I often use the 500 without a tripod, the image stabilization is amazing. But for birdfeeder shots, I always use a tripod and a small mirror. The mirror is used to reflect the beam from my wireless trigger. I think it's ridiculous that Nikon made the wireless trigger in a way that only works when the beam comes in from the front.
One of my favorite pieces of equipment is Photoshop. This program allows me to shoot using RAW images. This is a huge bonus. RAW images have an amazing ability to enhance poor photos. What it primarily does, is to greatly increase the range of exposure captured in the file. This means that you can bring out all the shades of blue in a snowman and all the shades of black in that dark suit you wore to the Christmas party. Photoshop and RAW double the usable range of colors and contrast in your photography.
I've heard that the 150-500mm Sigma lens is very sharp as well, and the price is a plus. I also use a Sigma 10-20mm for landscapes, and it is one of my favourite lenses. Very sharp and reasonable price.
I shoot in jpg/RAW combo but had difficulty getting Photoshop 7 to work with my RAW images. My main use is to pack more pixels into my reframed / enlarged images for later printing.
My camera has the capability to shoot in raw and jpeg simultaneously also but I can't figure out a reason to do it. I can understand that I don't have to convert to jpeg if I want to compress a raw image and maybe save a step in post processing but doesn't downloading 2 files put a burden on the computer storage and download times? Why do you use both formats?
I just read your topic on credit card insurance (a little late). I purchased a 50mm Canon lens on Visa last August and dropped it. The camera store said to look up Canon on line and get an okay to repair which probably would have been over the $135 purchase price. I was talking to my wife as I was online and she suggested the Visa insurance. Within the day I had the okay to return it to Canon for a repair quote and an authorization from Visa to get the quote. Three weeks later I had my money and Canon returned the lens. They couldn't repair it but sent it back all in one piece and believe it or not it is still usable for manual focusing.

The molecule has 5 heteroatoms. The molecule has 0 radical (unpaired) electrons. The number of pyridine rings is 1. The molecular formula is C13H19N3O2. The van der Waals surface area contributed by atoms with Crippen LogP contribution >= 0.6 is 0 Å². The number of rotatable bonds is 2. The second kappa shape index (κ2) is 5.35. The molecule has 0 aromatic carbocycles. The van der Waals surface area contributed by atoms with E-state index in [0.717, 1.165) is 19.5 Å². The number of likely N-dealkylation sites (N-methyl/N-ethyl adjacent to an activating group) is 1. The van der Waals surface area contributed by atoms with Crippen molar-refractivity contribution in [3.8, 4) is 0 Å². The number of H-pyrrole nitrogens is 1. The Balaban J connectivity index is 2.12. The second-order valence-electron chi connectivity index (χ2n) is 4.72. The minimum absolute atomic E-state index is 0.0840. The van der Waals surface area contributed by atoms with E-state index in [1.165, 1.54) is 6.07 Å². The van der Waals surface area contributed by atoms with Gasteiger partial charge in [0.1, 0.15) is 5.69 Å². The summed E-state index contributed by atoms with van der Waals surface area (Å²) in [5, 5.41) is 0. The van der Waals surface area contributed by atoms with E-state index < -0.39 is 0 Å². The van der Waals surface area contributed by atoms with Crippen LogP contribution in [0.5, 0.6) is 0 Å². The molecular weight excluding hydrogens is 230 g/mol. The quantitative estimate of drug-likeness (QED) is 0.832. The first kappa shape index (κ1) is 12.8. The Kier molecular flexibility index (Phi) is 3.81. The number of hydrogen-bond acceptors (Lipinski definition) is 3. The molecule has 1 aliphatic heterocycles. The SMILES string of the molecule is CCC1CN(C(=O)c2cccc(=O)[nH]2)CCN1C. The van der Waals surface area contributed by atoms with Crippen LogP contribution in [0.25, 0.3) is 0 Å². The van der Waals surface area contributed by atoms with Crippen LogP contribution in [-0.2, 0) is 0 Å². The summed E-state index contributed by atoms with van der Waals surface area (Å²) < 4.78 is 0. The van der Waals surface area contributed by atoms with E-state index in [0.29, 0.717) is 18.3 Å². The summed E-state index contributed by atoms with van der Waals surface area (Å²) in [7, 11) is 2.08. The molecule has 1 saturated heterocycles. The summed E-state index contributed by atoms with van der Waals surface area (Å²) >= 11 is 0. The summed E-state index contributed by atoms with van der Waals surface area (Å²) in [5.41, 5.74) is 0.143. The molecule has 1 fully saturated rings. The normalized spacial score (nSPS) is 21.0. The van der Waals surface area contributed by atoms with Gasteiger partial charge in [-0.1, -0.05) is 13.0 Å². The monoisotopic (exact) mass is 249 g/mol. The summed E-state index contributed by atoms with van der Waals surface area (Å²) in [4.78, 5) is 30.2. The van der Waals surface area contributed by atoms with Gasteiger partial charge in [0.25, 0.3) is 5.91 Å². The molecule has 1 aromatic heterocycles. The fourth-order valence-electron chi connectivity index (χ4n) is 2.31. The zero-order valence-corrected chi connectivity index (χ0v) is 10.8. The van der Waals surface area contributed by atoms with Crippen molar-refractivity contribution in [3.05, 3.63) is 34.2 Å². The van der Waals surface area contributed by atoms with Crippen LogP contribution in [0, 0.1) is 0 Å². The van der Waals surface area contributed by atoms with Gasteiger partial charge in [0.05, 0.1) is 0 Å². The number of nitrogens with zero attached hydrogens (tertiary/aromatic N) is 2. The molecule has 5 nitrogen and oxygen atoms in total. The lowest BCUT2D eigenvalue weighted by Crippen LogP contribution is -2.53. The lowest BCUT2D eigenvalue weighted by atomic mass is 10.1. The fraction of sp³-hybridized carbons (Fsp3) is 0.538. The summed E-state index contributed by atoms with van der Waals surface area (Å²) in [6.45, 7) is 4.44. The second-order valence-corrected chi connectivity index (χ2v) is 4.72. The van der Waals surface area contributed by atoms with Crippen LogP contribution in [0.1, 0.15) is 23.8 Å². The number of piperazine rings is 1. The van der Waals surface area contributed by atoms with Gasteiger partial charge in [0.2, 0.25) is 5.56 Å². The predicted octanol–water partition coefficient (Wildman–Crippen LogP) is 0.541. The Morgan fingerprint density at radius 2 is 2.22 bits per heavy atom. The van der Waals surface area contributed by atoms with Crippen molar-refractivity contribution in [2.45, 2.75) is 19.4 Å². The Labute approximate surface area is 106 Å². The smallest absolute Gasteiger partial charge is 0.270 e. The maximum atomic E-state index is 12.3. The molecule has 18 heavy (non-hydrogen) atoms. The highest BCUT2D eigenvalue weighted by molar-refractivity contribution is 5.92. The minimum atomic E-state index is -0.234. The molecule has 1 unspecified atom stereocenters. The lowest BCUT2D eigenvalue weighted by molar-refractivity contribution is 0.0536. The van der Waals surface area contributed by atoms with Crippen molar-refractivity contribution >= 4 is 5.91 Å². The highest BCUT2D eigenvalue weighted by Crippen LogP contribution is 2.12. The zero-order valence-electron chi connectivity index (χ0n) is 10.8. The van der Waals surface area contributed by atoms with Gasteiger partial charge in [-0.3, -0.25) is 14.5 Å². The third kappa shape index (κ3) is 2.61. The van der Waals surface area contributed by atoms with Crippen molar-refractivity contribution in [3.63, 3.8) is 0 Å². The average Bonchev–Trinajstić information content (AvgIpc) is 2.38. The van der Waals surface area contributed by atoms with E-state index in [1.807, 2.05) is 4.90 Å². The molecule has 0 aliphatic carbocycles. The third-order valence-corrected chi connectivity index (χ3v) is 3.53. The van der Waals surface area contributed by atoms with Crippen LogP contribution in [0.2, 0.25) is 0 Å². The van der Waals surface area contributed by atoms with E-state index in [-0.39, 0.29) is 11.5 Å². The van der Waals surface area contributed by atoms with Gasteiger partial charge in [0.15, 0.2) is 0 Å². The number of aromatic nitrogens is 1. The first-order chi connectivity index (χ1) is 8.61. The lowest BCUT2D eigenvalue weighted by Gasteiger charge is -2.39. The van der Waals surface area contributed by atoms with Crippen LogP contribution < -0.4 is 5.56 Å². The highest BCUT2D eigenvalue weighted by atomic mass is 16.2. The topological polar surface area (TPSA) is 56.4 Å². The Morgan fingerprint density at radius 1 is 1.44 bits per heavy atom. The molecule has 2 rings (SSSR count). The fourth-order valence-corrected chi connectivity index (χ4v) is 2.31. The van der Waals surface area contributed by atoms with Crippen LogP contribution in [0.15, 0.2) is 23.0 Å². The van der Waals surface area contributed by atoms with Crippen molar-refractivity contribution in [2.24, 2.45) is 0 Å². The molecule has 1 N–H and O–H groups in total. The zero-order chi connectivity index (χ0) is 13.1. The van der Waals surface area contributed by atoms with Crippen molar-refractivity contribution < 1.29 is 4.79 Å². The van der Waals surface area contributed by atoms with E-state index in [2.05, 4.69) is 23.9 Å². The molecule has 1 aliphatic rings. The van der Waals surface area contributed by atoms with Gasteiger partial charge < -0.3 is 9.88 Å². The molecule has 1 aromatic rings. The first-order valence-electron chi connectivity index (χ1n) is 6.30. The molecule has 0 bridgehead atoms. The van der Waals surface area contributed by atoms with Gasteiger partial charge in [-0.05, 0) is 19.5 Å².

Yes, I shoot in the RAW/ JPeg format. If all factors are perfect, a high res jpeg image is just fine. Anything over 3 megs will equal an 8x10 print made from film, so there is often a mpix overkill . I am aware that in RAW, a number of sins (over/ under exposure, colour cast etc) can be improved using post production. For these problems I find very good results with a high res jpeg and photoshop as well, but for regaining detail in the highlights, and reducing noise, RAW is better. Years ago, Ansel Adams told me to strive for the best possible negative rather than striving to fix a poor one in the darkroom. Good advice. If you use proper shooting technique, the need for photoshopping a RAW image is reduced. Old school, I know.
RAW is also a memory sucker and twice in the last two weeks, I have completely filled my hard drive to capacity. (Thank God for external terrabit drives). Most photography applications do not require RAW to achieve quality results. Grizzlies and birds are my two main exceptions, and the reason that I shoot RAW. I often have to digitally zoom my bird as I reframe and the problems of not enough pixels and noise come into play. RAW helps to solve this problem.
So, RAW is there when I need it, otherwise a high res jpeg will be just fine. For my nature work, I often don't know in advance which option I will need, so it's good insurance to have both. With mo other photographic activities, I average taking 2,000 - 6,000 images a month so taking everything on RAW just isn't practical - storage and post-processing time-wise.
Last Edit: Dec 16, 2010 13:16:26 GMT -8 by kenpossum